Device Shell Commands

During VTS testing, shell commands are used to execute a target-side test binary, to get/set properties, environment variables, and system information, and to start/stop the Android framework. You can execute VTS device shell commands using the adb shell command or the VTS shell driver running on the device (recommended).

Using ADB shell

Tests that require shutting down the USB port or rebooting the device during testing must use ADB shell as the VTS shell driver is unavailable without a persistent USB connection. You can invoke ADB shell from the AndroidDevice object in the Python test script. Examples:

  • Get an Android device object:
    self.device = self.android_devices[0]
  • Issue a single shell command:
    result =‘ls')

Using the VTS shell driver

The VTS shell driver is an agent binary that runs on the device and executes shell commands. By default, VTS uses the shell driver if the driver is running on device because this method has less latency than using the adb shell command.

Figure 1. VTS shell driver.

The VTS framework supports multi-device testing where each Android device is represented as an AndroidDevice object in base runner. By default, VTS framework pushes VTS agent and VTS shell driver binaries to each Android device and establishes TCP connections to the VTS agents on those devices.

To execute a shell command, the host-side Python script makes a function call to the ShellMirror object inside AndroidDevice object. The ShellMirror object packs the shell command texts into a protobuf message and sends it (via the TCP channel) to the VTS agent on the Android device. The agent running on device then forwards the shell command to VTS shell driver via the Unix socket.

When the VTS shell driver receives a shell command, it executes the command via nohup on the device shell to prevent hanging. Stdout, stderr, and return code are then retrieved from nohup and sent back to VTS agent. Finally, the agent replies to the host by wrapping the command result(s) into a protobuf message.


The advantages of using the VTS shell driver instead of adb shell include:

  • Reliability. The VTS shell driver uses nohup to execute commands on default setting. As VTS tests are mostly lower level HAL and kernel tests, nohup ensures shell commands do not hang during execution.
  • Performance. While the adb shell command caches some results (such as listing files in a directory) it has a connection overhead when performing tasks such as executing a test binary. VTS shell driver maintains an active connection throughout the test so the only overhead is USB communication. In our testing, using VTS shell driver to execute a command with 100 calls to an empty gtest binary is about 20 percent faster than using adb shell; the actual difference is larger since VTS shell communication has extensive logging.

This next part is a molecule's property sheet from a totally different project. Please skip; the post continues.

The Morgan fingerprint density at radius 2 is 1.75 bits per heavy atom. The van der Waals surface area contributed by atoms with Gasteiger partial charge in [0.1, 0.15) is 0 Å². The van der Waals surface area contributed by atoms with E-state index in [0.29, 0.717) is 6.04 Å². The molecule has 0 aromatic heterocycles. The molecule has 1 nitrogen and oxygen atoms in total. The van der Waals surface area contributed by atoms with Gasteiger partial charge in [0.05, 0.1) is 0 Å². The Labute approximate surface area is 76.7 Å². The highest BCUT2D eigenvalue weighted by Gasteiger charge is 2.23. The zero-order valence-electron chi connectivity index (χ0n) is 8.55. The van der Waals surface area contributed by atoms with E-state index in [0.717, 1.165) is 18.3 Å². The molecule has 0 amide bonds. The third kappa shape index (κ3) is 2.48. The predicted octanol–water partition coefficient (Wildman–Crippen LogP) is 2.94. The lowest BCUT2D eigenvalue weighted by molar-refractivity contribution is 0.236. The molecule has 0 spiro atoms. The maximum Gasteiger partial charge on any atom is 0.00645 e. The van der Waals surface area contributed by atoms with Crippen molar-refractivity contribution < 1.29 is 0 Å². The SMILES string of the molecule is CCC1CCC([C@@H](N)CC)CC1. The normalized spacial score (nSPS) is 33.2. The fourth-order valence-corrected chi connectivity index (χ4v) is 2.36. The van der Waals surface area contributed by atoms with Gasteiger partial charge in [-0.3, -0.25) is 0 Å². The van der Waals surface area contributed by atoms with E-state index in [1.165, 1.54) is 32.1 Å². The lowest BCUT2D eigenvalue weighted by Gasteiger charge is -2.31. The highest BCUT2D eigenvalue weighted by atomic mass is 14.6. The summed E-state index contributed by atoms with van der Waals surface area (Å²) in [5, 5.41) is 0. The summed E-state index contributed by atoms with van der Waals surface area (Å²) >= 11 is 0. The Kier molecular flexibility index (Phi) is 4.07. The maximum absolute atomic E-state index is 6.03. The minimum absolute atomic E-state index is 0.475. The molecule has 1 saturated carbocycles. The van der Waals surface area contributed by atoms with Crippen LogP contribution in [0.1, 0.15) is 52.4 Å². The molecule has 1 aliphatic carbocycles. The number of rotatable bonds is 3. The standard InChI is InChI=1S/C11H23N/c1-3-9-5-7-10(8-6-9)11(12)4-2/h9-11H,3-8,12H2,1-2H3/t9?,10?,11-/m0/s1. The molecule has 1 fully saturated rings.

• State-keeping. The VTS shell driver maintains a terminal session for each terminal name (default terminal name is default). Environment variables set in one terminal session are available only to subsequent commands in the same session.
  • Extendable. Shell command communications between VTS framework and device driver are wrapped in protobuf to enable potential compression, remoting, encryption, etc. in the future. Other possibilities for improving performance are also available, including device-side result parsing when the communication overhead becomes larger than result string parsing.


The disadvantages of using the VTS shell driver instead of adb shell include:

  • Additional binaries. VTS agent files must be pushed to device and cleaned up after test execution.
  • Requires active connection. If the TCP connection between host and agent is lost during testing (due to USB disconnection, port shutdown, device crash, etc.) either intentionally or unintentionally, a shell command cannot be transmitted to the VTS agent. Even with automatic switching to adb shell, the result and state of the command before disconnection would be unknown.


Examples of using shell commands in a VTS host-side Python test script:

  • Get an Android device object:
    self.device = self.android_devices[0]
  • Get an shell object for the selected device: =
  • Issue a single shell command:
    results =‘ls')
  • Issue a list of shell commands:
    results =[‘cd /data/local/tmp', ‘ls'])

Command result object

The return object from shell command execution is a dictionary containing the keys stdouts, stderrs, and return_codes. Regardless of whether the shell command is provided as a single string or a list of command strings, each value of the result dictionary is always a list.

To verify the return code of a list of commands, the test script must check the indices. Example:

asserts.assertFalse(any(results[‘return_codes']), ‘some command failed.')

Alternatively, the script can check each command index individually. Example:

asserts.assertEqual(results[‘return_codes'][0], 0, ‘first command failed')
asserts.assertEqual(results[‘return_codes'][1], 0, ‘second command failed')